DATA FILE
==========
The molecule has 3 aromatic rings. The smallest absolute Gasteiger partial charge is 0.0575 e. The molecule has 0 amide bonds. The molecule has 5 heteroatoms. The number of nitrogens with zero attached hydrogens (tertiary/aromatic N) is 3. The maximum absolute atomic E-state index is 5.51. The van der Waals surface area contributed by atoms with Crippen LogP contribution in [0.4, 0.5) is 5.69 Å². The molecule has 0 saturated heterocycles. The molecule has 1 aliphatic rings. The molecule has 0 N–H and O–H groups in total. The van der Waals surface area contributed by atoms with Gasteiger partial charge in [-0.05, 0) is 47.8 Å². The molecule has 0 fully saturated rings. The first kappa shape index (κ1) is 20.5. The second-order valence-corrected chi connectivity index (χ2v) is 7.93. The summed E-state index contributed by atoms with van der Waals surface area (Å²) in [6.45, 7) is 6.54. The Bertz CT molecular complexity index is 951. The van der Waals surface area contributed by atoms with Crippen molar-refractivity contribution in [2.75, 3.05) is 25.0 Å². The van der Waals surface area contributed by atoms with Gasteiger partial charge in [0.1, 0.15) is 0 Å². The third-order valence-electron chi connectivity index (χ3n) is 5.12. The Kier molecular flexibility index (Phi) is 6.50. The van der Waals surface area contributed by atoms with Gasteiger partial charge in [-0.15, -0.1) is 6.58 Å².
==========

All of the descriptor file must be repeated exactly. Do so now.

The molecule has 3 aromatic rings. The smallest absolute Gasteiger partial charge is 0.0575 e. The molecule has 0 amide bonds. The molecule has 5 heteroatoms. The number of nitrogens with zero attached hydrogens (tertiary/aromatic N) is 3. The maximum absolute atomic E-state index is 5.51. The van der Waals surface area contributed by atoms with Crippen LogP contribution in [0.4, 0.5) is 5.69 Å². The molecule has 0 saturated heterocycles. The molecule has 1 aliphatic rings. The molecule has 0 N–H and O–H groups in total. The van der Waals surface area contributed by atoms with Gasteiger partial charge in [-0.05, 0) is 47.8 Å². The molecule has 0 fully saturated rings. The first kappa shape index (κ1) is 20.5. The second-order valence-corrected chi connectivity index (χ2v) is 7.93. The summed E-state index contributed by atoms with van der Waals surface area (Å²) in [6.45, 7) is 6.54. The Bertz CT molecular complexity index is 951. The van der Waals surface area contributed by atoms with Crippen molar-refractivity contribution in [2.75, 3.05) is 25.0 Å². The van der Waals surface area contributed by atoms with Gasteiger partial charge in [0.1, 0.15) is 0 Å². The third-order valence-electron chi connectivity index (χ3n) is 5.12. The Kier molecular flexibility index (Phi) is 6.50. The van der Waals surface area contributed by atoms with Gasteiger partial charge in [-0.15, -0.1) is 6.58 Å².